The not entirely unexpected announcement that Speaker of the House Paul D. Ryan would not seek reelection in November reveals major weaknesses in the Republican Party. In the short term, it's the latest indication that the Republicans may be swept out of the House by a Democratic wave this fall. And in the longer term, it reflects a Republican Party that maintains enough institutional advantages to win some elections, but will have an increasingly difficult time passing a legislative agenda when it controls Congress.
Ryan's "more time with my family" motive for quitting isn't even half the story. It seems highly likely that he sees the writing on the wall for November. His speakership, had he decided to try to retain it, would have been in serious peril. Since President Trump's triple-bank-shot win of the electoral college, Democrats have been consistently over-performing in special elections by huge margins. Traditionally, Republicans can count on out-mobilizing Democrats in off-year elections, but for the last 15 months it's been the opposite.
Admittedly, the GOP has structural advantages in the form of gerrymandered districts, which means it's not certain the party would lose the House even if it badly loses the national popular vote (as is probable). At least some of these structural advantages are being attenuated: the Pennsylvania courts struck down that state's very pro-Republican congressional map and replaced it with a fair one, and the Supreme Court may well do the same in Ryan's home state of Wisconsin. And Ryan joins an already long list of incumbents who aren't running again. If his retirement sends a signal to other wavering House members that this may not be their year, it will further erode another GOP advantage.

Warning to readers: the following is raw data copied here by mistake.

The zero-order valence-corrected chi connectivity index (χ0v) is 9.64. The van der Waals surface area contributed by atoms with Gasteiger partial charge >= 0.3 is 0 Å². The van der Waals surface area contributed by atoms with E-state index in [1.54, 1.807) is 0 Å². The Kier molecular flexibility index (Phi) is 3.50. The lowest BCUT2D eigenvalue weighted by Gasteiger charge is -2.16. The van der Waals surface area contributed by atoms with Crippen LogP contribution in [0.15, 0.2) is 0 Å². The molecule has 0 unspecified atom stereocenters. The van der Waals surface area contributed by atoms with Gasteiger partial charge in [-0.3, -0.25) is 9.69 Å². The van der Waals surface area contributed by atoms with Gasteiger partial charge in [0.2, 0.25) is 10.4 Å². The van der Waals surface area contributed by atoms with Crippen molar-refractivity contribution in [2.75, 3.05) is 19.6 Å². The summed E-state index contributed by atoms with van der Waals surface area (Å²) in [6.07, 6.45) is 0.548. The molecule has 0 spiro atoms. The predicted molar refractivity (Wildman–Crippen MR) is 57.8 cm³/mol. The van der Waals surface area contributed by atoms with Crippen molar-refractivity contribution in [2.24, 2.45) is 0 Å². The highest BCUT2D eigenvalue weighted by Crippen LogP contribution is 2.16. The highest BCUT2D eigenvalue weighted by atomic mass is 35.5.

Whatever the pressures on congressional maps and GOP turnout, Ryan himself bears plenty of responsibility for his speakership's peril and his party's precarious position.
In one of the more impressive cons in recent American political history, Ryan managed to generate a lot of fawning profiles portraying him as a humble wonk committed to bipartisan solutions on deficit spending. It was pure fiction. It is all too appropriate that Ryan announced his retirement the same week the Congressional Budget Office estimated that the federal deficit in 2020 would exceed almost a trillion dollars. It would be one thing if these deficits were being used for much-needed public investments, but instead the exploding deficits will largely be the product of the massive upper-class tax cut Ryan shepherded through Congress this year.
One could object that it's unfair to blame Ryan for the compromises necessary to keep a relatively narrow majority together. But Ryan had the same priorities as an obscure House backbencher. He argued during this period that President George W. Bush's debt-funded tax cuts should have cut deeper and his debt-funded defense spending increases should have been larger. Ryan has never cared about the deficit. His priorities have always matched the contemporary Republican priorities: relieving the financial burden on the rich and inflicting as much suffering on the poor as is politically possible.
Even more than the tax reform that Congress passed this year, the definitive Paul Ryan achievement was the American Health Care Act, the attempt to repeal the Affordable Care Act that the House voted for and the Senate nixed. The AHCA was a reflection of Ryan's worldview so pure it almost reached the level of self-parody. It cut healthcare savagely; the CBO estimated 23 million people would lose their health insurance. The money saved was transferred to, you guessed it, the well-to-do.
The AHCA bill reflected Ryan's leadership in other ways too. It was rushed through an undemocratic process, with only three hours of debate and voted on before a public version of the bill was even made available.
This is Ryan's legacy: a single-minded campaign of rich-on-poor class warfare. Worse, he aggressively covered up Trump's unprecedented corruption and unfitness for office just to further that agenda.
Ryan's colleagues have been quick to praise him since his retirement announcement, but he will be leaving a problem in the lap of his successor — whether it's House Majority Leader Kevin McCarthy (R-Bakersfield), House Majority Whip Steve Scalise (R-La.) , or a dark horse candidate: The agenda he presided over is popular with donors, but it has very little support among voters (including Republican ones). Ryan is getting out just before the bill comes due for the Republican Party in November.
Scott Lemieux is a lecturer in political science at the University of Washington.